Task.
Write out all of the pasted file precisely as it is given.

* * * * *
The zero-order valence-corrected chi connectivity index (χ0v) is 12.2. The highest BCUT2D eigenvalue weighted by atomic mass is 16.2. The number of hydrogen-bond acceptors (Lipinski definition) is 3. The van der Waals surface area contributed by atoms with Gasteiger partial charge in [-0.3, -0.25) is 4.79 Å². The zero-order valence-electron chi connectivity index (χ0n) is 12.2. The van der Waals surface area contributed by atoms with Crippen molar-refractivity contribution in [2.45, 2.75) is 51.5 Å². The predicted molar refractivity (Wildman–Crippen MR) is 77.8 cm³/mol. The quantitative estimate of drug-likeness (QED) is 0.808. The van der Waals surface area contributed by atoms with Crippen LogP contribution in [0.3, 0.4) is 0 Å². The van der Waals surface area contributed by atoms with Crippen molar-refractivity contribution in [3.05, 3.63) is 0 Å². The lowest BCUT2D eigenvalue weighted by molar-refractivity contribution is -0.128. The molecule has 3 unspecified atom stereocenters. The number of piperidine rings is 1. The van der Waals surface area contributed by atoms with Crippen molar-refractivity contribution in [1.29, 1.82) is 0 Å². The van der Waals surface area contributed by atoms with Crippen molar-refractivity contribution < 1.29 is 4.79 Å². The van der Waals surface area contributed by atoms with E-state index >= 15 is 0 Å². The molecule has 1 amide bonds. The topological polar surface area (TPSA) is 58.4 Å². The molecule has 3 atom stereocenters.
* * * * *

The zero-order valence-corrected chi connectivity index (χ0v) is 12.2. The highest BCUT2D eigenvalue weighted by atomic mass is 16.2. The number of hydrogen-bond acceptors (Lipinski definition) is 3. The van der Waals surface area contributed by atoms with Gasteiger partial charge in [-0.3, -0.25) is 4.79 Å². The zero-order valence-electron chi connectivity index (χ0n) is 12.2. The van der Waals surface area contributed by atoms with Crippen molar-refractivity contribution in [2.45, 2.75) is 51.5 Å². The predicted molar refractivity (Wildman–Crippen MR) is 77.8 cm³/mol. The quantitative estimate of drug-likeness (QED) is 0.808. The van der Waals surface area contributed by atoms with Crippen LogP contribution in [0.3, 0.4) is 0 Å². The van der Waals surface area contributed by atoms with Crippen molar-refractivity contribution in [3.05, 3.63) is 0 Å². The lowest BCUT2D eigenvalue weighted by molar-refractivity contribution is -0.128. The molecule has 3 unspecified atom stereocenters. The number of piperidine rings is 1. The van der Waals surface area contributed by atoms with Crippen molar-refractivity contribution in [1.29, 1.82) is 0 Å². The van der Waals surface area contributed by atoms with Crippen molar-refractivity contribution < 1.29 is 4.79 Å². The van der Waals surface area contributed by atoms with E-state index >= 15 is 0 Å². The molecule has 1 amide bonds. The topological polar surface area (TPSA) is 58.4 Å². The molecule has 3 atom stereocenters.